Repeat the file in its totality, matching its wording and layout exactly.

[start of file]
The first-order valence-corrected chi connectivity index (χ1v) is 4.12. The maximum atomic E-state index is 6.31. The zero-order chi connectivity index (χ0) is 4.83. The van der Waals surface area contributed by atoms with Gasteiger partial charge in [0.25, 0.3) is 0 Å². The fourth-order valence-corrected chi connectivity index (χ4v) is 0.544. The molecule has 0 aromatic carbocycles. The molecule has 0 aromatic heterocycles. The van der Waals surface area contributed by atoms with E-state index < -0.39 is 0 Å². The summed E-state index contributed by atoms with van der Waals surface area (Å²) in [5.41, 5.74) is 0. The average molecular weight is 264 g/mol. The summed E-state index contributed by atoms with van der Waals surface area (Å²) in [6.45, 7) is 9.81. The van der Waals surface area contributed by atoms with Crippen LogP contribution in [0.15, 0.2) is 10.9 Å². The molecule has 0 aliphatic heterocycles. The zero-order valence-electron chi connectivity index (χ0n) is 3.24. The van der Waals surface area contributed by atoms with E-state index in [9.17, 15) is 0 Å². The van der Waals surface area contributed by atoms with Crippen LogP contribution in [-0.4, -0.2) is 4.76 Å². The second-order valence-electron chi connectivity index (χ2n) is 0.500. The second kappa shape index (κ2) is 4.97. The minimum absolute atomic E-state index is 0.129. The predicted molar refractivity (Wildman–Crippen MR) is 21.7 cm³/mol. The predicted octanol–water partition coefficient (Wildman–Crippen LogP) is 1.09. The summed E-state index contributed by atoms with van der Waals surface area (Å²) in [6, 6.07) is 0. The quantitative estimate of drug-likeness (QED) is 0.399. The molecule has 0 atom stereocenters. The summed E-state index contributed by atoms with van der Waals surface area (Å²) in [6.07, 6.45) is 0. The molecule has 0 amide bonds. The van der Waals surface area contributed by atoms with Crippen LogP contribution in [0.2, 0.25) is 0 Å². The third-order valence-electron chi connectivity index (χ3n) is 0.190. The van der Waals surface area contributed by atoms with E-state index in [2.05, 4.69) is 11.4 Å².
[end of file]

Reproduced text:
The first-order valence-corrected chi connectivity index (χ1v) is 4.12. The maximum atomic E-state index is 6.31. The zero-order chi connectivity index (χ0) is 4.83. The van der Waals surface area contributed by atoms with Gasteiger partial charge in [0.25, 0.3) is 0 Å². The fourth-order valence-corrected chi connectivity index (χ4v) is 0.544. The molecule has 0 aromatic carbocycles. The molecule has 0 aromatic heterocycles. The van der Waals surface area contributed by atoms with E-state index < -0.39 is 0 Å². The summed E-state index contributed by atoms with van der Waals surface area (Å²) in [5.41, 5.74) is 0. The average molecular weight is 264 g/mol. The summed E-state index contributed by atoms with van der Waals surface area (Å²) in [6.45, 7) is 9.81. The van der Waals surface area contributed by atoms with Crippen LogP contribution in [0.15, 0.2) is 10.9 Å². The molecule has 0 aliphatic heterocycles. The zero-order valence-electron chi connectivity index (χ0n) is 3.24. The van der Waals surface area contributed by atoms with E-state index in [9.17, 15) is 0 Å². The van der Waals surface area contributed by atoms with Crippen LogP contribution in [-0.4, -0.2) is 4.76 Å². The second-order valence-electron chi connectivity index (χ2n) is 0.500. The second kappa shape index (κ2) is 4.97. The minimum absolute atomic E-state index is 0.129. The predicted molar refractivity (Wildman–Crippen MR) is 21.7 cm³/mol. The predicted octanol–water partition coefficient (Wildman–Crippen LogP) is 1.09. The summed E-state index contributed by atoms with van der Waals surface area (Å²) in [6, 6.07) is 0. The quantitative estimate of drug-likeness (QED) is 0.399. The molecule has 0 atom stereocenters. The summed E-state index contributed by atoms with van der Waals surface area (Å²) in [6.07, 6.45) is 0. The molecule has 0 amide bonds. The van der Waals surface area contributed by atoms with Crippen LogP contribution in [0.2, 0.25) is 0 Å². The third-order valence-electron chi connectivity index (χ3n) is 0.190. The van der Waals surface area contributed by atoms with E-state index in [2.05, 4.69) is 11.4 Å².